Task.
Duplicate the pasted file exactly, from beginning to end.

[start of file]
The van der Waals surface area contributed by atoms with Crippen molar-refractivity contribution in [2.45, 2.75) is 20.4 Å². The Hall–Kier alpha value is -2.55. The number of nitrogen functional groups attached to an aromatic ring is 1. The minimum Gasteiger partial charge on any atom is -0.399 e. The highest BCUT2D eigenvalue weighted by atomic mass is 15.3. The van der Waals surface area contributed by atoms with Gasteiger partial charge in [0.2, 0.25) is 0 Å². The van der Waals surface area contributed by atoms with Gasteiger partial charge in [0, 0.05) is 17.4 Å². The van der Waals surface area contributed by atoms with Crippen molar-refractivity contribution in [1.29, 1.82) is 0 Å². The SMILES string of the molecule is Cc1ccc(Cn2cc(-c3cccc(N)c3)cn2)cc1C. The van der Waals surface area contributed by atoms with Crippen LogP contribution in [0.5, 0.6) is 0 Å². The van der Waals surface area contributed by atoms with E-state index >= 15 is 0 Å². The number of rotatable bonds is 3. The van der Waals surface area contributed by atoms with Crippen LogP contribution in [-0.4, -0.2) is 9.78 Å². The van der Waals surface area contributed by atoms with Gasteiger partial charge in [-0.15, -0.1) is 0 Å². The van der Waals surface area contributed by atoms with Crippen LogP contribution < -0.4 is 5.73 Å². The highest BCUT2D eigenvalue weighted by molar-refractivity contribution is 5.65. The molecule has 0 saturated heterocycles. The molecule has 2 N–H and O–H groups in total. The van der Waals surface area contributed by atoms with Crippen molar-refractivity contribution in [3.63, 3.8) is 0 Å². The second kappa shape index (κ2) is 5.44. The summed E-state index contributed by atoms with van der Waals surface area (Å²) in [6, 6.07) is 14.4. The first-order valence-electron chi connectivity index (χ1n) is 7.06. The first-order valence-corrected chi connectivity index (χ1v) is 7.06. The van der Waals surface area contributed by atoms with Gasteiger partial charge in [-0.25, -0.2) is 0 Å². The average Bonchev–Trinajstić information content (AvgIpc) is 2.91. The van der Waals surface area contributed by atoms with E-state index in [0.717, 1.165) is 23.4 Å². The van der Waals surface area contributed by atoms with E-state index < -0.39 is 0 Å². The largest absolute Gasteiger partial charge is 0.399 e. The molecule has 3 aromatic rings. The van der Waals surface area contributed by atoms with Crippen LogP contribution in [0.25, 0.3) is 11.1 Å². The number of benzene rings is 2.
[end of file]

The van der Waals surface area contributed by atoms with Crippen molar-refractivity contribution in [2.45, 2.75) is 20.4 Å². The Hall–Kier alpha value is -2.55. The number of nitrogen functional groups attached to an aromatic ring is 1. The minimum Gasteiger partial charge on any atom is -0.399 e. The highest BCUT2D eigenvalue weighted by atomic mass is 15.3. The van der Waals surface area contributed by atoms with Gasteiger partial charge in [0.2, 0.25) is 0 Å². The van der Waals surface area contributed by atoms with Gasteiger partial charge in [0, 0.05) is 17.4 Å². The van der Waals surface area contributed by atoms with Crippen molar-refractivity contribution in [1.29, 1.82) is 0 Å². The SMILES string of the molecule is Cc1ccc(Cn2cc(-c3cccc(N)c3)cn2)cc1C. The van der Waals surface area contributed by atoms with Crippen LogP contribution in [0.5, 0.6) is 0 Å². The van der Waals surface area contributed by atoms with E-state index >= 15 is 0 Å². The number of rotatable bonds is 3. The van der Waals surface area contributed by atoms with Crippen LogP contribution in [-0.4, -0.2) is 9.78 Å². The van der Waals surface area contributed by atoms with Gasteiger partial charge in [-0.15, -0.1) is 0 Å². The van der Waals surface area contributed by atoms with Crippen LogP contribution < -0.4 is 5.73 Å². The highest BCUT2D eigenvalue weighted by molar-refractivity contribution is 5.65. The molecule has 0 saturated heterocycles. The molecule has 2 N–H and O–H groups in total. The van der Waals surface area contributed by atoms with Crippen molar-refractivity contribution in [3.63, 3.8) is 0 Å². The second kappa shape index (κ2) is 5.44. The summed E-state index contributed by atoms with van der Waals surface area (Å²) in [6, 6.07) is 14.4. The first-order valence-electron chi connectivity index (χ1n) is 7.06. The first-order valence-corrected chi connectivity index (χ1v) is 7.06. The van der Waals surface area contributed by atoms with Gasteiger partial charge in [-0.25, -0.2) is 0 Å². The average Bonchev–Trinajstić information content (AvgIpc) is 2.91. The van der Waals surface area contributed by atoms with E-state index in [0.717, 1.165) is 23.4 Å². The van der Waals surface area contributed by atoms with E-state index < -0.39 is 0 Å². The largest absolute Gasteiger partial charge is 0.399 e. The molecule has 3 aromatic rings. The van der Waals surface area contributed by atoms with Crippen LogP contribution in [0.25, 0.3) is 11.1 Å². The number of benzene rings is 2.